The jelly-like matter of the brain fascinated Spanish pathologist Santiago Ramón y Cajal. In 1877, he saved up all the money he had earned as a medical officer in the Spanish army to buy an old microscope.
For several years he attempted to use the microscope to study and catalogue the tiny structures within the brain, but they were impossible to see clearly.
He wanted to solve the fierce, ongoing debate as to whether the brain was made up of individual cells, or whether these cells were all continuously interconnected.
In 1873, the Italian physician, Camillo Golgi, developed a staining technique using silver nitrate that allowed a much clearer view of brain tissue. For years, Cajal worked on refining this technique.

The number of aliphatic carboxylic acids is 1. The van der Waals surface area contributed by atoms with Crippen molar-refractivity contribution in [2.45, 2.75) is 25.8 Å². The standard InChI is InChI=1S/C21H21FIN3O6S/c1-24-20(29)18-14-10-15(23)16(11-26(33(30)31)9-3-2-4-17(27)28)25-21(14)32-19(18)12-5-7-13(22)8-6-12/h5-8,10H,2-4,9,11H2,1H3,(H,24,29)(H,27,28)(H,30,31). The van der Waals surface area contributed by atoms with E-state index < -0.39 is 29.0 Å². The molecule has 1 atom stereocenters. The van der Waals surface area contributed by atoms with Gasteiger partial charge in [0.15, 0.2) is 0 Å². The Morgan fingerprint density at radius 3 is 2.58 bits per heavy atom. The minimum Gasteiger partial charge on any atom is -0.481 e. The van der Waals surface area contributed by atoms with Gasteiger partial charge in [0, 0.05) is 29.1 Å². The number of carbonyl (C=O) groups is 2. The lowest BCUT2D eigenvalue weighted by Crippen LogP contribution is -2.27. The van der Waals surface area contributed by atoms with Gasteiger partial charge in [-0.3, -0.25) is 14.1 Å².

As a passionate artist, he drew everything he saw, and in 1889, he presented his findings to the Congress of the German Anatomical Society at the University of Berlin.
Each stained brain cell stood out perfectly. Its complexity could be seen in detail, showing there was no direct physical connection between each cell, and settling the long-running debate.
Cajal’s pictures are still used in neuroscience today to demonstrate the precise architecture of the brain that underlies memory, and all other aspects of human thought.
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- This article first appeared in issue 314 of BBC Focus magazine